The Man Without a Temperament by Katherine Mansfield
In The Man Without a Temperament by Katherine Mansfield we have the theme of discontent, marriage, independence, connection, responsibility, selfishness, honesty and conflict. Taken from her Bliss and Other Stories collection the story is narrated in the third person by an unnamed narrator and after reading the story the reader realises that Mansfield may be exploring the theme of discontent. Robert throughout the story does everything for Jinnie. However it is noticeable that he considers each action he does for Jinnie to be more like a chore than an act of devotion or dedication. If anything it is possible that Robert and Jinnie’s marriage is loveless. Something that may be attributed to the fact that Robert considers Jinnie to be a burden. It is also possible that Robert is only doing the things that he is doing for Jinnie because he believes he has to. That he has made a commitment to Jinnie through marriage and as such must be there for her through her illness. If anything this approach by Robert could be considered to be dishonest. Not only to Robert himself but to Jinnie too. There is also a sense that Robert is acting fraudulently. Emotionally he is not connected to Jinnie and it would seem that he would much prefer to be back in London rather than nursing Jinnie in France.
It is also noticeable that it is Jinnie who starts most of the conversations between herself and Robert. This could be important as it could suggest that Robert is in many ways disconnected from Jinnie. He may be physically there for Jinnie but emotionally or mentally he is further away. Something that is noticeable by the inclusion of the pieces of the narrative that take the reader back to London. The pieces of narrative that are based in London may be important as they appear to highlight a happier time for Robert. When he could be himself rather than at the beck and call of Jinnie. Though some critics might suggest that all that Robert is seeking is independence from Jinnie and her illness. It is also possible that some readers might suggest that Robert is acting selfishly. Thinking only of himself. Either way what is certain is that Robert manages to suppress how he feels about the circumstances he finds himself in. None of the other guests at the resort would know that Robert was discontent.
The fact that Robert’s arm is described as ‘stiff’ when Jinnie goes to hold onto it may also have some symbolic significance. It is as though Robert does not want Jinnie to touch him and if anything he may wish to distance himself physically from Jinnie. If anything Robert is in a position that he is uncomfortable with. His wife is ill, he wishes to go back to London because London is his life. Yet he is in conflict with himself. As mentioned he feels obliged to be by Jinnie’s side due to the fact that he is married to her. However he is not only uncomfortable with the position he finds himself in but he is also unhappy. Jinnie on the other hand knows that she is a burden to Robert but tries her best not to be. If anything she allows Robert the freedom to roam around the resort and the local town. It is as though she knows that Robert must have some time for himself. Something that is symbolically noticeable by the fact that Robert hands his watch to Jinnie. He is on his own time.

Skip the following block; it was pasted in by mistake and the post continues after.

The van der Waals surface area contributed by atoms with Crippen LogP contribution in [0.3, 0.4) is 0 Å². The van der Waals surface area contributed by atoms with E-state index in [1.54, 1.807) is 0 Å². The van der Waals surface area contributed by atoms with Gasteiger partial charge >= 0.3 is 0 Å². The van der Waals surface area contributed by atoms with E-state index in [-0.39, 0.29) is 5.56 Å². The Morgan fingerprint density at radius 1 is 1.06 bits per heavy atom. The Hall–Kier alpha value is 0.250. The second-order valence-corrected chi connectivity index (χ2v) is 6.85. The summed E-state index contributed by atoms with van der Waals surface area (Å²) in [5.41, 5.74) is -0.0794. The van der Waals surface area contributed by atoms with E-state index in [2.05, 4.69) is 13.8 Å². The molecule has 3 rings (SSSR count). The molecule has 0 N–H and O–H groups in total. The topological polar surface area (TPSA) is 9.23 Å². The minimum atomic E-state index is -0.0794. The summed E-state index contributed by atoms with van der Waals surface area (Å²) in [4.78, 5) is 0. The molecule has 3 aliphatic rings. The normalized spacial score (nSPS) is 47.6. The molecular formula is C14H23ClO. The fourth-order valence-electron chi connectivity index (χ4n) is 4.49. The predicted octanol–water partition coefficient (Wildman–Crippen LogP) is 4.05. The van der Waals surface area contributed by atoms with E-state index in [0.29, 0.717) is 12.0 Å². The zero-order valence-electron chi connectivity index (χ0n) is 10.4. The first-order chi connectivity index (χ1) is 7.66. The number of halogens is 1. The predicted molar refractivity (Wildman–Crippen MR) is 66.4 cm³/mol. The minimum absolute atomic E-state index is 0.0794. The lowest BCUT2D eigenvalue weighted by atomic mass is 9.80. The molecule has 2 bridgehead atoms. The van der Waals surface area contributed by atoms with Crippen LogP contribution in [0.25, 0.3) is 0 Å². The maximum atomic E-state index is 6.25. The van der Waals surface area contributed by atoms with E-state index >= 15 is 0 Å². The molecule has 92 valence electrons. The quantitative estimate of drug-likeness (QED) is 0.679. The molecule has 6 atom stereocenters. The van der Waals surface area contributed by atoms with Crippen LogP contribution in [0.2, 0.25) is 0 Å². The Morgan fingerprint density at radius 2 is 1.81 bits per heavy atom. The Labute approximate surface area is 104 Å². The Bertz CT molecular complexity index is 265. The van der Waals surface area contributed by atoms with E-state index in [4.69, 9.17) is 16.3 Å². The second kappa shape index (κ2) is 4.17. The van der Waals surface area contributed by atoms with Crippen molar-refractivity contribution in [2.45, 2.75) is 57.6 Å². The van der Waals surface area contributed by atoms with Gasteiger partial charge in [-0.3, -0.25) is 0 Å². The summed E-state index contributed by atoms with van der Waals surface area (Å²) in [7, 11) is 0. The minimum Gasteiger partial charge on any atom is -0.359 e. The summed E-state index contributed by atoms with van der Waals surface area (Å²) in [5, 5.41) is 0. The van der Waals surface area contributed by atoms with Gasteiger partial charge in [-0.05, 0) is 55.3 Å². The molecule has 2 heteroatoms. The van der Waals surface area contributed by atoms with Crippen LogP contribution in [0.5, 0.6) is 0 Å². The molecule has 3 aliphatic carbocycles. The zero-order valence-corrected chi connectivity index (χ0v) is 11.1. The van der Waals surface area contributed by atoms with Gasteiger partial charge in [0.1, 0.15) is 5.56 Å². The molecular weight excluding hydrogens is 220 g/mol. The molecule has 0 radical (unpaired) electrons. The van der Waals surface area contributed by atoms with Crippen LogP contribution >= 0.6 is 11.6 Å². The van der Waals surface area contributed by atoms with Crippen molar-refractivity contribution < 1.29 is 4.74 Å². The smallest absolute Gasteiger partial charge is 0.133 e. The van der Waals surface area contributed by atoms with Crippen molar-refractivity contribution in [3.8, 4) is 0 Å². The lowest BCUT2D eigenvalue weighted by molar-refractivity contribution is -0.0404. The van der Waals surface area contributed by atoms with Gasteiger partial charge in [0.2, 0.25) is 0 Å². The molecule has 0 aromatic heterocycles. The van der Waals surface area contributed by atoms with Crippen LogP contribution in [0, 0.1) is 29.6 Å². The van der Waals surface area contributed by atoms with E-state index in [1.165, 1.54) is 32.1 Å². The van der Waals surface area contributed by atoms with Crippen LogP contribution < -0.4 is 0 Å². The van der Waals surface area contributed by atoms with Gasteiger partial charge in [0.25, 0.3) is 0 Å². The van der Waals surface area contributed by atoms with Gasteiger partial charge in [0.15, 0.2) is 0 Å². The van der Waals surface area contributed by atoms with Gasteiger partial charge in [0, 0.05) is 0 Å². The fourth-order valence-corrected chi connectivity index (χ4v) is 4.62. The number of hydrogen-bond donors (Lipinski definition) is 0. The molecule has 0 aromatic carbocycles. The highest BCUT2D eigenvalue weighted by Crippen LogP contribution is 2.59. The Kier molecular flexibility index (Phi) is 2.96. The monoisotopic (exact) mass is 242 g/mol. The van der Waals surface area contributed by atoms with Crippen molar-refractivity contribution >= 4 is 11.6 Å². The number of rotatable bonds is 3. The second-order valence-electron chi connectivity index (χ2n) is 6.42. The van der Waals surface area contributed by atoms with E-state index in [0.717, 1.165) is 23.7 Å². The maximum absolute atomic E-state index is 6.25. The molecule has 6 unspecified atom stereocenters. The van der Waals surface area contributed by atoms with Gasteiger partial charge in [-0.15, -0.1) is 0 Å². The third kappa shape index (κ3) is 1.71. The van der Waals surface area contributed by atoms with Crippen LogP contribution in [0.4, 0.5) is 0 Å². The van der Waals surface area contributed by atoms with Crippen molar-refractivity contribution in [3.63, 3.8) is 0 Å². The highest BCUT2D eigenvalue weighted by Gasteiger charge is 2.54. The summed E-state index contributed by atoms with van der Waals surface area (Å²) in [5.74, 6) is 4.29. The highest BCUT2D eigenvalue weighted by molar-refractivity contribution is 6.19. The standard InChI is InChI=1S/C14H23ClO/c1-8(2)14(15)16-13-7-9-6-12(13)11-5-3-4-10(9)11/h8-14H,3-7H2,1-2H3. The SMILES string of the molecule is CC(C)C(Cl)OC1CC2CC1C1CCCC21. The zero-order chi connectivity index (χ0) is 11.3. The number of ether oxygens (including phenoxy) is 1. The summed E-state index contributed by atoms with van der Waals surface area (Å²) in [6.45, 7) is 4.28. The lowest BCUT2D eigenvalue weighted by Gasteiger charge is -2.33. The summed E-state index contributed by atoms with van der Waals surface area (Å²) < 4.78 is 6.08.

The end of the story is also interesting as the reader gets a deeper insight into exactly how Robert feels about Jinnie. The last line of the story in particular says so much. Mansfield using one word to describe how Robert feels. It is as though Robert has lost all patience and can no longer live the life he is living (in the resort). The pull of London is too much for him. His whole life has been taken over by looking after Jinnie and Robert just doesn’t want to make the commitment that one would expect a husband to make to a wife. Which may be the point that Mansfield is attempting to make. Robert cannot or does not want be there when Jinnie really needs him. She is a burden that Robert no longer wishes to carry. However the reader does not suspect that Robert will completely abandon Jinnie. Rather he will grow bitter as time progresses and end up blaming his position in life not on Jinnie’s illness but on Jinnie herself. Throughout the story Robert has lacked any warmth towards Jinnie and appears to have taken the course of action he has when it came to helping Jinnie because he felt a responsibility to. At no stage in the story does the reader suspect that any of Robert’s actions towards Jinnie were as a result of his love for her. He has a responsibility to Jinnie as her husband but he no longer loves her.